The courtyard at World Market Center Las Vegas may have been filled with mattresses, but the mood at the recently completed winter market was anything but sleepy.

Numerous vendors said that this was the best market in terms of sales that they have seen in about three years.

“This market it’s different,” said Casey Fisher designer and owner of Haute House. “People applaud with money and they’ve been throwing money at us.”

Patty Price, executive vice president of sales with Arteriors home showroom based in Dallas, Texas, said she introduced the new Lisa Luby Ryan collection on the first day of market and couldn’t have been happier with the day’s results.

“Business has been very strong, especially for the first day. We’ve been amazed,” she said. “We saw new accounts and met with many international customers .”

Eric Hinshaw, CEO with mattress manufacturer Kingsdown, said that he, too, was impressed by the traffic. He said nearly 75 percent of his traffic has been from new customers, including those from Thailand, Turkey, Mexico, the United Kingdom and Australia. Hinshaw said he could feel the buzz about the new concepts the showroom introduced. “We are seeing a lot of enthusiasm. People don’t come to market to talk about lines they have. They want to see things that are new and different. That creates a lot of excitement.”

Kingsdown was part of the special Dream Big exhibit in the center courtyard that showcased mattresses and bedding, which has remained the strongest segment of the home-furnishings industry during the recession.

At the close of the first day, market officials reported attendance by retail buyers was up 19 percent from the summer market and 7 percent from last January’s event.

“It exceeded all of my expectations,” said Robert Maricich, president and chief executive officer of World Market Center Las Vegas. “It was the first time we sold out the parking garage. Typically one-third of our attendees come by taxi, another third by bus and the last third by car. Although it’s not a direct corollary – one car doesn’t mean one person – all you had to do was stand out there and you could see all the people.”

Part of the increase could be due to the greater presence of the gift and home décor segment. Ten floors among the three buildings were devoted to the Gift and Home show-within-a-show.

“The furniture industry, for all practical purposes, has been flat and at the bottom of the economic cycle. The gift industry has a different dynamic and has not suffered as much,” Maricich said. “Gifts and home décor is a $300 billion business … Gifts and holiday purchases can’t be postponed, despite economic conditions.”

There were about 150 vendors showing their wares for the first time at the Las Vegas Market and about 1,200 exhibitors in all.

As for empty showrooms throughout the 5 million square foot space, Maricich said World Market Center’s vacancies are no greater than any other market. “It’s just a reflection of the economy. As soon as the economy improves, companies will get back in business and grow with us here.”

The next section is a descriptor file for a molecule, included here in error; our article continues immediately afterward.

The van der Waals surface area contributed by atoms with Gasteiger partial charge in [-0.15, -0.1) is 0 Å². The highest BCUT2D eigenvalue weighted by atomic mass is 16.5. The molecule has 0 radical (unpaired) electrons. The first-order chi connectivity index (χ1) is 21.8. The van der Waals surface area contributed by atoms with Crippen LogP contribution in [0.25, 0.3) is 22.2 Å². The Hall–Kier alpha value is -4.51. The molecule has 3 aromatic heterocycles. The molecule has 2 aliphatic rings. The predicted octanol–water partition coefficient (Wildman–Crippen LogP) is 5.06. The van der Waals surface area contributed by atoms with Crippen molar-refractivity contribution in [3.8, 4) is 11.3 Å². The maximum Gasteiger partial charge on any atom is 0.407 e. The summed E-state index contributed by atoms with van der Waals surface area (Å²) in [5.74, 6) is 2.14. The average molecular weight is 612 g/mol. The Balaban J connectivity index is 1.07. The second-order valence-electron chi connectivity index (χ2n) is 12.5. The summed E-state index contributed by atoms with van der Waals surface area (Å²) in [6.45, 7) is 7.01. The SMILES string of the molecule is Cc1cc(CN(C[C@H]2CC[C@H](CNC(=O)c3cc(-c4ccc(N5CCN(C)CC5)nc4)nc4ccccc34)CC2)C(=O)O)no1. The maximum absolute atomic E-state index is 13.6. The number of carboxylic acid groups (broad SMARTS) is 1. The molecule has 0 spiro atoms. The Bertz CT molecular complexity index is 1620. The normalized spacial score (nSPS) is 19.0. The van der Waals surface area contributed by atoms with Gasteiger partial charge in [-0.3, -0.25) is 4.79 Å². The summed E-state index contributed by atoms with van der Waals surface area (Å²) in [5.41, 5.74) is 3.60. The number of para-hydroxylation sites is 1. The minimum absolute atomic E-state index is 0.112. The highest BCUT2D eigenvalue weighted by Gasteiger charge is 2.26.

The positive vibe at market came, in part, from retailers who are seeing business improve.

Edward Nader, a buyer and owner of Nader’s Gallery in Shreveport, La., said that his store had an impressive year last year and he came to the market to find new and different products to add to his current lines. “We had a great year and we are looking to expand our business. We are here looking for furniture and accessories,” he said. “From the moment we got off the elevator we started seeing great new stuff.”

The other part of the optimism came from the products themselves. Bright colors and festive patterns were everywhere, from rugs to lighting.

“Buyers are drawn to the showroom, the bright color palettes and the new collections,” said John Feizy, owner of Dallas, Texas-based Feizy Rugs.

Although Maricich said he can’t measure order writing, his board of advisers, which represents all segments shown at the market, said it was the best market for orders since the recession began.

“If the consumer cooperates just a little bit, it will have a magnified impact on retailers and manufacturers,” he said.

That sentiment was echoed by Jeff Hiller, owner of Proaction Marketing Group and president of the Sustainable Furnishings Council, who discussed the economic outlook during a market seminar. He said he expects to see moderate growth among retailers during the first half of 2011.

“The single most important thing to do to improve sales is instill confidence throughout your organization by your actions not just words. It affects the ability of your staff to perform at their best and also influences your customer’s decision. People are drawn to optimism; we all want to do business with winners. Attending markets, flooring new products and communicating the news with excitement are all part of it.”

Maricich said presenting the biannual event is a bit like putting on the Super Bowl. He said his team continues to improve on the experience it delivers to the buyers, tenants and visitors with each event.

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